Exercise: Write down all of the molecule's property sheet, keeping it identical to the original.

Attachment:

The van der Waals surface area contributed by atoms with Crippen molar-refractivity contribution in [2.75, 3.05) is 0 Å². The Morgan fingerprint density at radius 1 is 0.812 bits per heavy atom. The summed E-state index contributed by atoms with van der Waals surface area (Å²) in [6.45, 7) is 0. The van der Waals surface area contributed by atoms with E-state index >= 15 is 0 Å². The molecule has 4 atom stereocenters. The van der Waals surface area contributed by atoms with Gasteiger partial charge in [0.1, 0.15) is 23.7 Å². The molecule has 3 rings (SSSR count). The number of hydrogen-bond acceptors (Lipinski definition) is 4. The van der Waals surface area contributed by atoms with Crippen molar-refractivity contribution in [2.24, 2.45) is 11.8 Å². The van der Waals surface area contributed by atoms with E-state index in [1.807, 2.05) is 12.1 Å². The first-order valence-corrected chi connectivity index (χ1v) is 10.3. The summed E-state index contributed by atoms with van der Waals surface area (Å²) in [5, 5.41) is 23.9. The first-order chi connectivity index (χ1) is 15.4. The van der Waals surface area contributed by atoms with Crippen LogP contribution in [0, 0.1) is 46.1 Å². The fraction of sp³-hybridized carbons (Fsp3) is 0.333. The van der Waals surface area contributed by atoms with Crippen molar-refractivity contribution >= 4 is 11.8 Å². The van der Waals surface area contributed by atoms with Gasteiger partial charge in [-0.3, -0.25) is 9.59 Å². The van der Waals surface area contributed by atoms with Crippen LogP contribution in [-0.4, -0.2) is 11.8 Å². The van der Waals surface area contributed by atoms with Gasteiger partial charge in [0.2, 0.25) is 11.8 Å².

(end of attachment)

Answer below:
The van der Waals surface area contributed by atoms with Crippen molar-refractivity contribution in [2.75, 3.05) is 0 Å². The Morgan fingerprint density at radius 1 is 0.812 bits per heavy atom. The summed E-state index contributed by atoms with van der Waals surface area (Å²) in [6.45, 7) is 0. The van der Waals surface area contributed by atoms with E-state index >= 15 is 0 Å². The molecule has 4 atom stereocenters. The van der Waals surface area contributed by atoms with Gasteiger partial charge in [0.1, 0.15) is 23.7 Å². The molecule has 3 rings (SSSR count). The number of hydrogen-bond acceptors (Lipinski definition) is 4. The van der Waals surface area contributed by atoms with Crippen molar-refractivity contribution in [2.24, 2.45) is 11.8 Å². The van der Waals surface area contributed by atoms with E-state index in [1.807, 2.05) is 12.1 Å². The first-order valence-corrected chi connectivity index (χ1v) is 10.3. The summed E-state index contributed by atoms with van der Waals surface area (Å²) in [5, 5.41) is 23.9. The first-order chi connectivity index (χ1) is 15.4. The van der Waals surface area contributed by atoms with Crippen LogP contribution in [0, 0.1) is 46.1 Å². The fraction of sp³-hybridized carbons (Fsp3) is 0.333. The van der Waals surface area contributed by atoms with Crippen molar-refractivity contribution >= 4 is 11.8 Å². The van der Waals surface area contributed by atoms with Gasteiger partial charge in [-0.3, -0.25) is 9.59 Å². The van der Waals surface area contributed by atoms with Crippen LogP contribution in [-0.4, -0.2) is 11.8 Å². The van der Waals surface area contributed by atoms with Gasteiger partial charge in [0.2, 0.25) is 11.8 Å².